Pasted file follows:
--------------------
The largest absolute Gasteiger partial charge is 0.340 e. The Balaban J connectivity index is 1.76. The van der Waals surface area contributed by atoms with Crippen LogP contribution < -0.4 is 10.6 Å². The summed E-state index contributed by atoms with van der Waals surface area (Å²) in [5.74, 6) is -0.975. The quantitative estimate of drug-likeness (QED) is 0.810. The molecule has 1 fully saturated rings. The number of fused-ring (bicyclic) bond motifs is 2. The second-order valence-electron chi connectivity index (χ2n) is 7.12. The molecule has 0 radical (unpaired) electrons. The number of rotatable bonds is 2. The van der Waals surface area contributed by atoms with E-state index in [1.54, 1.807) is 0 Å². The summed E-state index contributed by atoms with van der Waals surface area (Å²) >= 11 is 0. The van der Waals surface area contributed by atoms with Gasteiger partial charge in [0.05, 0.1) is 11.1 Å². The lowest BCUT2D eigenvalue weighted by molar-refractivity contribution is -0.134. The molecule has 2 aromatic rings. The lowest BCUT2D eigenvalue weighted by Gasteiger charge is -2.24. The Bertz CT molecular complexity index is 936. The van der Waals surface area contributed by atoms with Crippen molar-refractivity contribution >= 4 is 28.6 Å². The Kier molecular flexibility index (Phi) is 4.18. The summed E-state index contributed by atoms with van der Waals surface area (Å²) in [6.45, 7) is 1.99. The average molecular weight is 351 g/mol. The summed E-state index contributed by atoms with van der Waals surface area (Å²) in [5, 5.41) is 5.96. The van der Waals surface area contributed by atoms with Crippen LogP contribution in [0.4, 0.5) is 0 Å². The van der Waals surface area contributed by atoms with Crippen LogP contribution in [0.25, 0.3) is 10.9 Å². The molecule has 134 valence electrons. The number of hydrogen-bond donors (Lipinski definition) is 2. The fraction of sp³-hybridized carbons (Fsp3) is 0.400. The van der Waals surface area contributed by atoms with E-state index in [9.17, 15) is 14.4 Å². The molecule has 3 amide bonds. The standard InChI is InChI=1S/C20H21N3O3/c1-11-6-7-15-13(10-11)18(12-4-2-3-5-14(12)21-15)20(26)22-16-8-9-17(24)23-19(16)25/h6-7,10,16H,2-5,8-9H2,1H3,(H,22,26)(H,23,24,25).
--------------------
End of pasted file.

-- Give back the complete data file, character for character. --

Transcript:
The largest absolute Gasteiger partial charge is 0.340 e. The Balaban J connectivity index is 1.76. The van der Waals surface area contributed by atoms with Crippen LogP contribution < -0.4 is 10.6 Å². The summed E-state index contributed by atoms with van der Waals surface area (Å²) in [5.74, 6) is -0.975. The quantitative estimate of drug-likeness (QED) is 0.810. The molecule has 1 fully saturated rings. The number of fused-ring (bicyclic) bond motifs is 2. The second-order valence-electron chi connectivity index (χ2n) is 7.12. The molecule has 0 radical (unpaired) electrons. The number of rotatable bonds is 2. The van der Waals surface area contributed by atoms with E-state index in [1.54, 1.807) is 0 Å². The summed E-state index contributed by atoms with van der Waals surface area (Å²) >= 11 is 0. The van der Waals surface area contributed by atoms with Gasteiger partial charge in [0.05, 0.1) is 11.1 Å². The lowest BCUT2D eigenvalue weighted by molar-refractivity contribution is -0.134. The molecule has 2 aromatic rings. The lowest BCUT2D eigenvalue weighted by Gasteiger charge is -2.24. The Bertz CT molecular complexity index is 936. The van der Waals surface area contributed by atoms with Crippen molar-refractivity contribution >= 4 is 28.6 Å². The Kier molecular flexibility index (Phi) is 4.18. The summed E-state index contributed by atoms with van der Waals surface area (Å²) in [6.45, 7) is 1.99. The average molecular weight is 351 g/mol. The summed E-state index contributed by atoms with van der Waals surface area (Å²) in [5, 5.41) is 5.96. The van der Waals surface area contributed by atoms with Crippen LogP contribution in [0.4, 0.5) is 0 Å². The van der Waals surface area contributed by atoms with Crippen LogP contribution in [0.25, 0.3) is 10.9 Å². The molecule has 134 valence electrons. The number of hydrogen-bond donors (Lipinski definition) is 2. The fraction of sp³-hybridized carbons (Fsp3) is 0.400. The van der Waals surface area contributed by atoms with E-state index in [9.17, 15) is 14.4 Å². The molecule has 3 amide bonds. The standard InChI is InChI=1S/C20H21N3O3/c1-11-6-7-15-13(10-11)18(12-4-2-3-5-14(12)21-15)20(26)22-16-8-9-17(24)23-19(16)25/h6-7,10,16H,2-5,8-9H2,1H3,(H,22,26)(H,23,24,25).